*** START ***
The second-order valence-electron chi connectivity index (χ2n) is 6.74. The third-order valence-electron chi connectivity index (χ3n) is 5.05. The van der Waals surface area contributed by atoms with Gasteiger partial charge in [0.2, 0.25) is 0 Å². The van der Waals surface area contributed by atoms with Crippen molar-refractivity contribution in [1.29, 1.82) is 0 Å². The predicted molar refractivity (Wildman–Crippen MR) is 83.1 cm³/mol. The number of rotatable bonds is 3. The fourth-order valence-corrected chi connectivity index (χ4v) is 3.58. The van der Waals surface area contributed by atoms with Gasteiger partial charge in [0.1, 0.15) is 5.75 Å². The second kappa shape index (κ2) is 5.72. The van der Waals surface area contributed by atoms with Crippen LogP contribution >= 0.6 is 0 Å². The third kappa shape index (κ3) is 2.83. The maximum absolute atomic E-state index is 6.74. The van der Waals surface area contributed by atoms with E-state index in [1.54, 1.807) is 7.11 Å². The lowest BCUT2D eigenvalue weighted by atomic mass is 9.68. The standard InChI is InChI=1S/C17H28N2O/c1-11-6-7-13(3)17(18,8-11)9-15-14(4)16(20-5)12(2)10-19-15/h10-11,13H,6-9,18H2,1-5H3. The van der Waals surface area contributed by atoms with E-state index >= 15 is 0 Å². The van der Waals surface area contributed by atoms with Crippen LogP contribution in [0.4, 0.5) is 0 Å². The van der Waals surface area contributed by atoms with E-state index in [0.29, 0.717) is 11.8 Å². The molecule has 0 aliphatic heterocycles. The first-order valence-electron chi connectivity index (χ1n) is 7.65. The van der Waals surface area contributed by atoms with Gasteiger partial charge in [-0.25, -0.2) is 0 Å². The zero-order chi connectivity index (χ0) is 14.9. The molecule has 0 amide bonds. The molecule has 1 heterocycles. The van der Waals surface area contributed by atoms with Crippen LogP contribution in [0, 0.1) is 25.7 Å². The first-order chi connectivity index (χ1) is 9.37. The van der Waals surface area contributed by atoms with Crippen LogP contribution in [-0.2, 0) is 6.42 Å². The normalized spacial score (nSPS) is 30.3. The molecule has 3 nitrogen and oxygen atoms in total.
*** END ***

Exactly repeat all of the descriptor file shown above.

The second-order valence-electron chi connectivity index (χ2n) is 6.74. The third-order valence-electron chi connectivity index (χ3n) is 5.05. The van der Waals surface area contributed by atoms with Gasteiger partial charge in [0.2, 0.25) is 0 Å². The van der Waals surface area contributed by atoms with Crippen molar-refractivity contribution in [1.29, 1.82) is 0 Å². The predicted molar refractivity (Wildman–Crippen MR) is 83.1 cm³/mol. The number of rotatable bonds is 3. The fourth-order valence-corrected chi connectivity index (χ4v) is 3.58. The van der Waals surface area contributed by atoms with Gasteiger partial charge in [0.1, 0.15) is 5.75 Å². The second kappa shape index (κ2) is 5.72. The van der Waals surface area contributed by atoms with Crippen LogP contribution >= 0.6 is 0 Å². The third kappa shape index (κ3) is 2.83. The maximum absolute atomic E-state index is 6.74. The van der Waals surface area contributed by atoms with E-state index in [1.54, 1.807) is 7.11 Å². The lowest BCUT2D eigenvalue weighted by atomic mass is 9.68. The standard InChI is InChI=1S/C17H28N2O/c1-11-6-7-13(3)17(18,8-11)9-15-14(4)16(20-5)12(2)10-19-15/h10-11,13H,6-9,18H2,1-5H3. The van der Waals surface area contributed by atoms with E-state index >= 15 is 0 Å². The van der Waals surface area contributed by atoms with Crippen LogP contribution in [0.4, 0.5) is 0 Å². The van der Waals surface area contributed by atoms with E-state index in [0.29, 0.717) is 11.8 Å². The molecule has 0 aliphatic heterocycles. The first-order valence-electron chi connectivity index (χ1n) is 7.65. The van der Waals surface area contributed by atoms with Gasteiger partial charge in [-0.25, -0.2) is 0 Å². The zero-order chi connectivity index (χ0) is 14.9. The molecule has 0 amide bonds. The molecule has 1 heterocycles. The van der Waals surface area contributed by atoms with Crippen LogP contribution in [0, 0.1) is 25.7 Å². The first-order chi connectivity index (χ1) is 9.37. The van der Waals surface area contributed by atoms with Crippen LogP contribution in [-0.2, 0) is 6.42 Å². The normalized spacial score (nSPS) is 30.3. The molecule has 3 nitrogen and oxygen atoms in total.